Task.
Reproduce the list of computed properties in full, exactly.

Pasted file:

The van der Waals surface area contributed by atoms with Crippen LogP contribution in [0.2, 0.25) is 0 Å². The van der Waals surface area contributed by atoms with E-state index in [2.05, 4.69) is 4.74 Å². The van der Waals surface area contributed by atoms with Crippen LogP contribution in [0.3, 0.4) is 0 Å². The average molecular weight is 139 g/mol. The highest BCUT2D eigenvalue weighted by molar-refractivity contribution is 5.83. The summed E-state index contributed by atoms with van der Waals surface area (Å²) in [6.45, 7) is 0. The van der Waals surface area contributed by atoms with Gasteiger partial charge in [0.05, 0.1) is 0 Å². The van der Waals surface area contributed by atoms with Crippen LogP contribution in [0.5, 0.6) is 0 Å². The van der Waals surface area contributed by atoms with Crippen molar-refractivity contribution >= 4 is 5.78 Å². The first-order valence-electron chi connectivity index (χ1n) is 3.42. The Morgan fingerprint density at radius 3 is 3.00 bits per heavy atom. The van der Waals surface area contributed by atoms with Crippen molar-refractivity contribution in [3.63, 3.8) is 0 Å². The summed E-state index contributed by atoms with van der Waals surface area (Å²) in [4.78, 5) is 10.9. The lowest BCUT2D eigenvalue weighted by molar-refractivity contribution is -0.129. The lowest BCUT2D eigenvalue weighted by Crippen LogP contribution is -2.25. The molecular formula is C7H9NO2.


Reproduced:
The van der Waals surface area contributed by atoms with Crippen LogP contribution in [0.2, 0.25) is 0 Å². The van der Waals surface area contributed by atoms with E-state index in [2.05, 4.69) is 4.74 Å². The van der Waals surface area contributed by atoms with Crippen LogP contribution in [0.3, 0.4) is 0 Å². The average molecular weight is 139 g/mol. The highest BCUT2D eigenvalue weighted by molar-refractivity contribution is 5.83. The summed E-state index contributed by atoms with van der Waals surface area (Å²) in [6.45, 7) is 0. The van der Waals surface area contributed by atoms with Gasteiger partial charge in [0.05, 0.1) is 0 Å². The van der Waals surface area contributed by atoms with Crippen LogP contribution in [0.5, 0.6) is 0 Å². The van der Waals surface area contributed by atoms with Crippen molar-refractivity contribution >= 4 is 5.78 Å². The first-order valence-electron chi connectivity index (χ1n) is 3.42. The Morgan fingerprint density at radius 3 is 3.00 bits per heavy atom. The van der Waals surface area contributed by atoms with Crippen molar-refractivity contribution in [3.63, 3.8) is 0 Å². The summed E-state index contributed by atoms with van der Waals surface area (Å²) in [4.78, 5) is 10.9. The lowest BCUT2D eigenvalue weighted by molar-refractivity contribution is -0.129. The lowest BCUT2D eigenvalue weighted by Crippen LogP contribution is -2.25. The molecular formula is C7H9NO2.